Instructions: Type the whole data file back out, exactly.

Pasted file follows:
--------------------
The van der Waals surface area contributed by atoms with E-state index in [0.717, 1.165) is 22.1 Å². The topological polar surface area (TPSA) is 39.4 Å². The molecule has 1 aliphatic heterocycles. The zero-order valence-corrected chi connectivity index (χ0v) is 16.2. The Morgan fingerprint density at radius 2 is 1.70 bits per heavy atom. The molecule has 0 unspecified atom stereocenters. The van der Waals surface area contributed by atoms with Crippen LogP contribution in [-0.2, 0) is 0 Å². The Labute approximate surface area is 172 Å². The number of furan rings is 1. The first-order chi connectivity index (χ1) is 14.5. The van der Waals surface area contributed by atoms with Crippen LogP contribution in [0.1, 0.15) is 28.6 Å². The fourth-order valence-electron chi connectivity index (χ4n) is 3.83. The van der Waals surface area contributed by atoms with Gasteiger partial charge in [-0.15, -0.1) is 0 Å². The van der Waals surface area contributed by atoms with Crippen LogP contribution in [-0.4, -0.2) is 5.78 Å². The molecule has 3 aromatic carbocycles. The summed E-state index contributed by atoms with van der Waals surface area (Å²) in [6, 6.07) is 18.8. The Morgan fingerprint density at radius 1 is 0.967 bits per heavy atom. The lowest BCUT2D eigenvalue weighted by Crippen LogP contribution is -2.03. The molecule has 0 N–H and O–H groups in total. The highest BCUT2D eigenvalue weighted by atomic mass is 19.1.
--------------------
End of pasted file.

The van der Waals surface area contributed by atoms with E-state index in [0.717, 1.165) is 22.1 Å². The topological polar surface area (TPSA) is 39.4 Å². The molecule has 1 aliphatic heterocycles. The zero-order valence-corrected chi connectivity index (χ0v) is 16.2. The Morgan fingerprint density at radius 2 is 1.70 bits per heavy atom. The molecule has 0 unspecified atom stereocenters. The van der Waals surface area contributed by atoms with Crippen LogP contribution in [-0.2, 0) is 0 Å². The Labute approximate surface area is 172 Å². The number of furan rings is 1. The first-order chi connectivity index (χ1) is 14.5. The van der Waals surface area contributed by atoms with Crippen LogP contribution in [0.1, 0.15) is 28.6 Å². The fourth-order valence-electron chi connectivity index (χ4n) is 3.83. The van der Waals surface area contributed by atoms with Gasteiger partial charge in [-0.15, -0.1) is 0 Å². The van der Waals surface area contributed by atoms with Crippen LogP contribution in [-0.4, -0.2) is 5.78 Å². The molecule has 3 aromatic carbocycles. The summed E-state index contributed by atoms with van der Waals surface area (Å²) in [6, 6.07) is 18.8. The Morgan fingerprint density at radius 1 is 0.967 bits per heavy atom. The lowest BCUT2D eigenvalue weighted by Crippen LogP contribution is -2.03. The molecule has 0 N–H and O–H groups in total. The highest BCUT2D eigenvalue weighted by atomic mass is 19.1.